Is there a German compound noun for the euphoric feeling of being a teenager on a dancefloor and knowing that you’re exactly where you’re meant to be? If not, this movie from the Scottish director Brian Welsh about a pair of West Lothian lads desperate to make it to an illegal rave in the mid-Nineties will do the job. Beats is a kind of B-side to Trainspotting: the recreational drugs edit. It’s a film with pills, thrills and belly laughs – nostalgic and sentimental in all the right places, with some grittily effective social realism and fine examples of the artistry of Scottish swearing: “Fuck off you fuck-nugget”.
Welsh directs from a screenplay he wrote with Kieran Hurley based on the latter’s one-man play. Cristian Ortega (spookily, he’s the spit of a young Jonny Lee Miller) plays Johnno, a quiet, angsty lad who lives mostly inside his own head. His mum and stepdad have bought a new-build house in the suburbs, but Johnno can’t bring himself to tell his best mate Spanner (Lorn Macdonald) that he’s leaving. A skinny kid with a shaved head and big jutty-out ears, the world has already written off Spanner as a lost cause. Mainly because his big brother is local headcase Fido (Neil Leiper, lean like a fighting dog). The two or three scenes in their house are harrowing and heartbreaking. Johnno is the only person who sees how bright Spanner is, how vulnerable. There’s a puppy-dog loveliness to their friendship.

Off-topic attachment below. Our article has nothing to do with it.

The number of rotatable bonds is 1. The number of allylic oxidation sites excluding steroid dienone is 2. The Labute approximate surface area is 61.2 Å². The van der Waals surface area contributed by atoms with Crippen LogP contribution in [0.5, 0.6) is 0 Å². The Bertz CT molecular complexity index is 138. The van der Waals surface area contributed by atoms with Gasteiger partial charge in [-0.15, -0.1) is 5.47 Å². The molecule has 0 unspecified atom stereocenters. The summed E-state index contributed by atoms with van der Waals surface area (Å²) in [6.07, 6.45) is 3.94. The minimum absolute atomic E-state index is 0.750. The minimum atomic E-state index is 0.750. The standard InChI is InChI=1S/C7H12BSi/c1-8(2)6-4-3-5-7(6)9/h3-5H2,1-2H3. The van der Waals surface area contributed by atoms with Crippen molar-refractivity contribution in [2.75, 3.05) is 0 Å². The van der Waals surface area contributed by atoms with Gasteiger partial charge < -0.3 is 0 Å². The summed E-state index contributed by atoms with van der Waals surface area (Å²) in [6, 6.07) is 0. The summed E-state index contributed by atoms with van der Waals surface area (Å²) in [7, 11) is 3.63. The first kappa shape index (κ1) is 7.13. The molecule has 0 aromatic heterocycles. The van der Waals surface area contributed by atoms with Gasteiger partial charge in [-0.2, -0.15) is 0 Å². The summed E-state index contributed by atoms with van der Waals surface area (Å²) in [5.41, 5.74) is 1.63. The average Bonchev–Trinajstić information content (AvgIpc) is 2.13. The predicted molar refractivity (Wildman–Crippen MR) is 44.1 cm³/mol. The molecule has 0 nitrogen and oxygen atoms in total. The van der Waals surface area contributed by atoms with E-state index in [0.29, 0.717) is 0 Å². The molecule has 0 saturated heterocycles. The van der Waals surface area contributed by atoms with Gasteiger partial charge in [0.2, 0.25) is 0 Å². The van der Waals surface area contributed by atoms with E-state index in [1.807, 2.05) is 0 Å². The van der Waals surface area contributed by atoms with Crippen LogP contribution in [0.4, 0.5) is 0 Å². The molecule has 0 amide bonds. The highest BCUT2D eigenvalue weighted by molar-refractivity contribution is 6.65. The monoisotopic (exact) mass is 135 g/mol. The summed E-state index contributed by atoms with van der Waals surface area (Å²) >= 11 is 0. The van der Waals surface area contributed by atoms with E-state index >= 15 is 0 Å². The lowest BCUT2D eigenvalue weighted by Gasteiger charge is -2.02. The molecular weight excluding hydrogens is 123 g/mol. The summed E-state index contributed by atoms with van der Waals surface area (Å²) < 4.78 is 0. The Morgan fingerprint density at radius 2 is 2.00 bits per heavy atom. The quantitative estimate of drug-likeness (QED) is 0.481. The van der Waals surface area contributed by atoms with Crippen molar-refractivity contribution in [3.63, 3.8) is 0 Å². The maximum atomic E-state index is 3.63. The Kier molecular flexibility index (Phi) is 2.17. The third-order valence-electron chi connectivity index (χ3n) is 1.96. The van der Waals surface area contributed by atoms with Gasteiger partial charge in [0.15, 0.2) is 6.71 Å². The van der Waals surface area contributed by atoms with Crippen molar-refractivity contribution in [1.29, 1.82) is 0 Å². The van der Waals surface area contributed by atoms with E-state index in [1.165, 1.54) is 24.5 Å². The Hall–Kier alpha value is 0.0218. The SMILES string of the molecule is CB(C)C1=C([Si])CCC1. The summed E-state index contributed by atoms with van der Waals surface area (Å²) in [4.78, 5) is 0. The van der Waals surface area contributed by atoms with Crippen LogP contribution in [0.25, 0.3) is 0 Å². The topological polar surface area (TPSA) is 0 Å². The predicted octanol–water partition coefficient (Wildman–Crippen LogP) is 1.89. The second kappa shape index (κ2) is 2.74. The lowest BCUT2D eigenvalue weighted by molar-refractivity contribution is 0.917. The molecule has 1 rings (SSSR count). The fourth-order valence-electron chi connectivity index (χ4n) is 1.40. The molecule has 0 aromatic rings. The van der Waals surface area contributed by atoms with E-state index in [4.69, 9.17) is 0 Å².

Pure prison-grade psychopath,
A bank of TV screens in a shop sets the scene. It’s 1994 and Tony Blair, newly elected opposition leader, addresses the Labour Party conference all smiles and sun-lit optimism about the bright future of meritocratic Britain. On another screen protesters march against the Tories’ Criminal Justice Bill, which gives police the power to shut down illegal raves. And it’s an illegal rave that Johnno and Spanner head to, recklessly stealing a wad of cash from Fido, who is the film’s Begbie – scarier than Begbie possibly, because there is zero humour about him, just pure prison-grade psychopath.
It’s hard to believe now that in the days before the internet, caners managed to navigate themselves to raves at secret locations, following rubbish directions left on an answer machine. A pirate radio station DJ puts the call out. “Prepare to drop the fuck out.” Johnno and Spanner join the convoy of cars to a field in the middle of nowhere. Fido is on their case, twitching with rage. The police, too, are close by, with orders to shut down the party.
Club scenes in movies are usually excruciating in their awfulness. But Welsh and his actors get inside that moment of feeling like you are part something big and beautiful. But in the end this is one big long break-up movie. Johnno is moving on. Partying over, he’ll choose life – college, decent job, a future. And what of Spanner? Lurking under the euphoric high, there is a pessimism here, a bitter disappointment in New Labour’s undelivered promises. Things won’t get better for Spanner. He is trapped.